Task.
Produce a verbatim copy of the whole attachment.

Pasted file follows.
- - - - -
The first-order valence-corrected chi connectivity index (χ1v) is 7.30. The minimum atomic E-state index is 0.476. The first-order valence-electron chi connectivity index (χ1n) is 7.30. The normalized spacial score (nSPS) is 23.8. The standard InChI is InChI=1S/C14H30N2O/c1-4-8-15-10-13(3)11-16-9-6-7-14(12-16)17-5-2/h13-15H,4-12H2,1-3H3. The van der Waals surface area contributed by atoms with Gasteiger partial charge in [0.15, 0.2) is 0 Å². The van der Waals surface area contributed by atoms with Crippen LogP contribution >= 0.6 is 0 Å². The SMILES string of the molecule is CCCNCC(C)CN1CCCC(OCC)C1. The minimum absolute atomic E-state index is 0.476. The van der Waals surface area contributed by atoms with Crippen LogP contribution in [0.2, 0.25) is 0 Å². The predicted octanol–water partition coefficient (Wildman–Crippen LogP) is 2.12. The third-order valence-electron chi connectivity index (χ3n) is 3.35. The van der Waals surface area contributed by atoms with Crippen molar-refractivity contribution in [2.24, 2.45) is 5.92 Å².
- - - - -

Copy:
The first-order valence-corrected chi connectivity index (χ1v) is 7.30. The minimum atomic E-state index is 0.476. The first-order valence-electron chi connectivity index (χ1n) is 7.30. The normalized spacial score (nSPS) is 23.8. The standard InChI is InChI=1S/C14H30N2O/c1-4-8-15-10-13(3)11-16-9-6-7-14(12-16)17-5-2/h13-15H,4-12H2,1-3H3. The van der Waals surface area contributed by atoms with Gasteiger partial charge in [0.15, 0.2) is 0 Å². The van der Waals surface area contributed by atoms with Crippen LogP contribution >= 0.6 is 0 Å². The SMILES string of the molecule is CCCNCC(C)CN1CCCC(OCC)C1. The minimum absolute atomic E-state index is 0.476. The van der Waals surface area contributed by atoms with Crippen LogP contribution in [0.2, 0.25) is 0 Å². The predicted octanol–water partition coefficient (Wildman–Crippen LogP) is 2.12. The third-order valence-electron chi connectivity index (χ3n) is 3.35. The van der Waals surface area contributed by atoms with Crippen molar-refractivity contribution in [2.24, 2.45) is 5.92 Å².